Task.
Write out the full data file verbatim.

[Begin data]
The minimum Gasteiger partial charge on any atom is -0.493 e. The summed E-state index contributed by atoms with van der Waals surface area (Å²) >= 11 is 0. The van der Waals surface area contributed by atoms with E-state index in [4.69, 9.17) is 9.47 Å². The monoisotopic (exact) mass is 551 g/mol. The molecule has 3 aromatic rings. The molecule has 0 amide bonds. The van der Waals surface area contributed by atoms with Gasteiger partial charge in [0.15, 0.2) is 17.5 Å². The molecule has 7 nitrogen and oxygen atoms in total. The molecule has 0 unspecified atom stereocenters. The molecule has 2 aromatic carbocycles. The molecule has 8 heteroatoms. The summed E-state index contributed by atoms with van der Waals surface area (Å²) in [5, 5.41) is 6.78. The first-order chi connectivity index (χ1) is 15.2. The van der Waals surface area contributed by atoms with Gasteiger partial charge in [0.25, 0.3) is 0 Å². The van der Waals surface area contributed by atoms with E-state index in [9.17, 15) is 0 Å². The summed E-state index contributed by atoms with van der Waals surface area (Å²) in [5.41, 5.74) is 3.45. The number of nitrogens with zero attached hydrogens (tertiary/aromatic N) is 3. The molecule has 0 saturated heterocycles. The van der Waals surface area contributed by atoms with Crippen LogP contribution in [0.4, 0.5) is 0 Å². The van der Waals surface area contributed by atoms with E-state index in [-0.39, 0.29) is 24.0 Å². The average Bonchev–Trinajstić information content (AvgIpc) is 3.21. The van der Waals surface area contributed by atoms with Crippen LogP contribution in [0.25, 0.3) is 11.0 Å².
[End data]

The minimum Gasteiger partial charge on any atom is -0.493 e. The summed E-state index contributed by atoms with van der Waals surface area (Å²) >= 11 is 0. The van der Waals surface area contributed by atoms with E-state index in [4.69, 9.17) is 9.47 Å². The monoisotopic (exact) mass is 551 g/mol. The molecule has 3 aromatic rings. The molecule has 0 amide bonds. The van der Waals surface area contributed by atoms with Gasteiger partial charge in [0.15, 0.2) is 17.5 Å². The molecule has 7 nitrogen and oxygen atoms in total. The molecule has 0 unspecified atom stereocenters. The molecule has 2 aromatic carbocycles. The molecule has 8 heteroatoms. The summed E-state index contributed by atoms with van der Waals surface area (Å²) in [5, 5.41) is 6.78. The first-order chi connectivity index (χ1) is 15.2. The van der Waals surface area contributed by atoms with Gasteiger partial charge in [0.25, 0.3) is 0 Å². The van der Waals surface area contributed by atoms with E-state index in [9.17, 15) is 0 Å². The summed E-state index contributed by atoms with van der Waals surface area (Å²) in [5.41, 5.74) is 3.45. The number of nitrogens with zero attached hydrogens (tertiary/aromatic N) is 3. The molecule has 0 saturated heterocycles. The van der Waals surface area contributed by atoms with Crippen LogP contribution in [0.4, 0.5) is 0 Å². The van der Waals surface area contributed by atoms with E-state index in [-0.39, 0.29) is 24.0 Å². The average Bonchev–Trinajstić information content (AvgIpc) is 3.21. The van der Waals surface area contributed by atoms with Crippen LogP contribution in [0.25, 0.3) is 11.0 Å².